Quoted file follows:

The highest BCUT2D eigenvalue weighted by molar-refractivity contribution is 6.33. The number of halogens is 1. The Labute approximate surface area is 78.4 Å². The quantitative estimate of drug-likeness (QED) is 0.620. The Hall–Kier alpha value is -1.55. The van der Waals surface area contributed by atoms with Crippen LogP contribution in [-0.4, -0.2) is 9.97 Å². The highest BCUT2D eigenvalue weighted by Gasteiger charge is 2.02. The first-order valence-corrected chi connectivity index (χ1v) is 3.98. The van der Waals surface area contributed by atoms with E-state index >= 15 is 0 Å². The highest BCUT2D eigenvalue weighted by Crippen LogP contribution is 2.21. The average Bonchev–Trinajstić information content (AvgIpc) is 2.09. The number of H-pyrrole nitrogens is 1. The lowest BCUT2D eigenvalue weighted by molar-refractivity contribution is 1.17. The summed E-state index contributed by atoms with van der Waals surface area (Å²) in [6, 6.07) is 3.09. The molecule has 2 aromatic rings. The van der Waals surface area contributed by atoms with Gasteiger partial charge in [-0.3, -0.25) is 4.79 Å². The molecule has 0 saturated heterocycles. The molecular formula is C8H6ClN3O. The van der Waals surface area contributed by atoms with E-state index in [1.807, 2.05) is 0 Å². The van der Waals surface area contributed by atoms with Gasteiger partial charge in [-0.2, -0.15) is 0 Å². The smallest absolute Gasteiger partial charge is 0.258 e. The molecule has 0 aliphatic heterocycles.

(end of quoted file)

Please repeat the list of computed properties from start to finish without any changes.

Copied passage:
The highest BCUT2D eigenvalue weighted by molar-refractivity contribution is 6.33. The number of halogens is 1. The Labute approximate surface area is 78.4 Å². The quantitative estimate of drug-likeness (QED) is 0.620. The Hall–Kier alpha value is -1.55. The van der Waals surface area contributed by atoms with Crippen LogP contribution in [-0.4, -0.2) is 9.97 Å². The highest BCUT2D eigenvalue weighted by Gasteiger charge is 2.02. The first-order valence-corrected chi connectivity index (χ1v) is 3.98. The van der Waals surface area contributed by atoms with E-state index >= 15 is 0 Å². The highest BCUT2D eigenvalue weighted by Crippen LogP contribution is 2.21. The average Bonchev–Trinajstić information content (AvgIpc) is 2.09. The number of H-pyrrole nitrogens is 1. The lowest BCUT2D eigenvalue weighted by molar-refractivity contribution is 1.17. The summed E-state index contributed by atoms with van der Waals surface area (Å²) in [6, 6.07) is 3.09. The molecule has 2 aromatic rings. The van der Waals surface area contributed by atoms with Gasteiger partial charge in [-0.3, -0.25) is 4.79 Å². The molecule has 0 saturated heterocycles. The molecular formula is C8H6ClN3O. The van der Waals surface area contributed by atoms with E-state index in [1.807, 2.05) is 0 Å². The van der Waals surface area contributed by atoms with Gasteiger partial charge in [-0.2, -0.15) is 0 Å². The smallest absolute Gasteiger partial charge is 0.258 e. The molecule has 0 aliphatic heterocycles.